The attitude of the uncomplaining obeisance is intertwined with the practice of vandalism. That is the subject of one of Ilya Kabakov’s most unexpected installations, “Incident at the Exhibition,” which is hard to discern as an art project and probably should be called a staging,

You enter a room and come across an unusual situation. A scandal must have erupted here just before. People crowd around hastily erected barriers setting off part of the room and the walls with rather unattractive realistic paintings hanging on them. All the glass on them is broken and the canvases are chopped by an ax, which is lying of the floor. Like a weapon after a murder, dropped by the vandal at the scene of the crime. The floor is covered with glass shards. Ilya Kabakov has directed a situation, which over the last decades occurs ever more frequently at art exhibitions. Visitors subject works of art to physical violence in order to express their views on sex, politics, or religion. Vandalism gets top billing in media ratings. The public is avidly interested and therefore the events get front-page coverage. The legal consequences are minimal. It turns to be the most effective and economic way of being heard around the world. It is understandable why artists themselves are using this method for self-promotion.  Desecrating another artist’s message serves as the ideal way to get their own message into the media. For example, Alexander Brener drew a dollar sign on an original Malevich “Black Square” in Amsterdam and immediately found his way into performance anthologies. From the start of the twentieth century, the artist in public opinion is conflated with hooligan, therefore vandalism is expected behavior. Consequently, for media-savvy authors, this is a conscious strategy which they cannot admit, for vandalism is forgivable when committed in a clinical state of affect or creative protest, but not in a calculated way with a cool head.

Showing vandalism to be a secret and effective strategy in current art was one of the goals of Kabakov’s installation concept. But there is also auto-vandalism. There are quite a few instances in modern art (for example, Marcel Broodthaers) where artists made their name through a clever and timely destruction of their own works. Before the violence, these works were of no interest to anyone, but once they became a ruin, a fragment, made defective and surrounded by a sad legend, they elicit a lot of interest. To a great extent Kabakov’s installation, which the author destroys in part for the sake of a greater goal, belongs to this category of auto-vandalism.

Kabakov does not need to expand his fame, he is known throughout the art world. But in the last few decades the sharp contrast between conceptual installations critically analyzing the creative process and the traditional forms of “positive” contemporary art has smoothed out. Conceptualism is accepted, understood, and put in its place among others. It has merged with other forms of art and has even been partially taken over by decorative and applied crafts. I would assume that this does not suit Kabakov at all. He wants to exacerbate and raise the bar. For after all, like his friend Bulatov, he comes out of nonconformism, and art for him is the salvation and liberation of the human spirit and not the Sunday entertainment of the empty public. So he juxtaposes himself harshly to the exhibit and knocks the viewer off stride. The viewer feverishly rushes from the label to the broken paintings. “Did Kabakov smash these himself or was it his character or does this have nothing to do with him at all?” The effect is achieved, conceptualism once again slips out of the circle of understandable aesthetic practices and becomes non-obvious. For the viewer who appreciates Kabakov’s theatrics as auto-vandalism, the rest of the exhibits in the show will seem like staffage and stage props. He will be carried away by the search for the author’s meanings. What is freedom, actually? Being able to grab an ax and destroy everything around you? Or being able to see the deeply traditional avant-garde behavior in this gesture? Or that today art is not paintings but an event in the social field? Or that “so-called” performance at the opening is boorishness and disrespect for the other participants in the exhibition? One thing is sure—the character of the work, flickering with meanings that cannot be captured by a definition or determined to be an undoubted art object, is Kabakov’s program aesthetic principle.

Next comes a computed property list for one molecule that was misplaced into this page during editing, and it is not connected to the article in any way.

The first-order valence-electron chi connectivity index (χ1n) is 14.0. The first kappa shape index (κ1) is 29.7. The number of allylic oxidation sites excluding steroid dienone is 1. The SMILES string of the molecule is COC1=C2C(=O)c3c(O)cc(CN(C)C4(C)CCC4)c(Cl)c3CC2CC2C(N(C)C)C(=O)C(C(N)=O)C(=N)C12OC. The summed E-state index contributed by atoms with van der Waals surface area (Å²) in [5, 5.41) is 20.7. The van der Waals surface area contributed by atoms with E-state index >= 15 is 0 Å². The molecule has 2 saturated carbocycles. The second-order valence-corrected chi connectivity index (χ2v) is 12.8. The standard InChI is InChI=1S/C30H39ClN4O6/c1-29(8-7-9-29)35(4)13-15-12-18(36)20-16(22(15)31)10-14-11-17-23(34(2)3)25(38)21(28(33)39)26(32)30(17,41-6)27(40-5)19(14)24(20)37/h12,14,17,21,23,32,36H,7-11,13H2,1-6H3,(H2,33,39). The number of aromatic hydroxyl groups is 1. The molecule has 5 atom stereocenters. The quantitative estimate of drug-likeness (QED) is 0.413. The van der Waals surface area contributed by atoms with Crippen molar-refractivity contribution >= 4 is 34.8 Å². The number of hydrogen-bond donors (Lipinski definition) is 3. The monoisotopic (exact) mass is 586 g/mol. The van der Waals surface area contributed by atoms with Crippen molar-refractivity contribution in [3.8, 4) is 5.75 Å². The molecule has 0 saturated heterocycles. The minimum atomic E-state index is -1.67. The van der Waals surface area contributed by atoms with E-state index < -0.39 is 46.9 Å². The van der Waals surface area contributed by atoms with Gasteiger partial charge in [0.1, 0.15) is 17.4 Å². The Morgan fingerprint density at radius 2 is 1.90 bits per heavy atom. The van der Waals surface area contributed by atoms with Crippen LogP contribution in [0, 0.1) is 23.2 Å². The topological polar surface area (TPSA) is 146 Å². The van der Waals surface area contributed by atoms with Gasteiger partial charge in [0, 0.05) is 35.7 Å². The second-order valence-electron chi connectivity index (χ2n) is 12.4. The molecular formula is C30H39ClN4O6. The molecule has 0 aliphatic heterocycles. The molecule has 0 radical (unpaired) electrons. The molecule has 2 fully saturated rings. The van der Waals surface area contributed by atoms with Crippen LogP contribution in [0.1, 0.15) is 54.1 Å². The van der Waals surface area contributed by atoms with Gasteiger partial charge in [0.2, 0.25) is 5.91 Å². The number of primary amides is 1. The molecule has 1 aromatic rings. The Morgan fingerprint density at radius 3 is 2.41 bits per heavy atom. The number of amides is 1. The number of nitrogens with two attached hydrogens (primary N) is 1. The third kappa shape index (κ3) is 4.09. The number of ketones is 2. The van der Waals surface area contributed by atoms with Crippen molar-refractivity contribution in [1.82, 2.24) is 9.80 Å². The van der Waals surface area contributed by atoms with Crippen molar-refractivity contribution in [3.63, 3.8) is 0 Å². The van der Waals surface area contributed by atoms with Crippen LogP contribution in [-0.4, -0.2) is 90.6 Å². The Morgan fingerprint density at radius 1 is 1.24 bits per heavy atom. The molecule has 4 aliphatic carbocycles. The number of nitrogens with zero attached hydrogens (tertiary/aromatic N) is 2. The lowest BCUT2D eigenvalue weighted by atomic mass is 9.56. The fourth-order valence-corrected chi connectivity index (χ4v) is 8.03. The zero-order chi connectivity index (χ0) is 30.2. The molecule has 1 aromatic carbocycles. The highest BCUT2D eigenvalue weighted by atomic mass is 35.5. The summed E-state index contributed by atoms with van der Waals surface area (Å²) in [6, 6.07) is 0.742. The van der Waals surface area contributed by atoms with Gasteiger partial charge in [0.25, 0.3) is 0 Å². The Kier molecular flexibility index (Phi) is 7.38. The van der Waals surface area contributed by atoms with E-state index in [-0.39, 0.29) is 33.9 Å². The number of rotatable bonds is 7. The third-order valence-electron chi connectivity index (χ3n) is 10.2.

Andrey Erofeev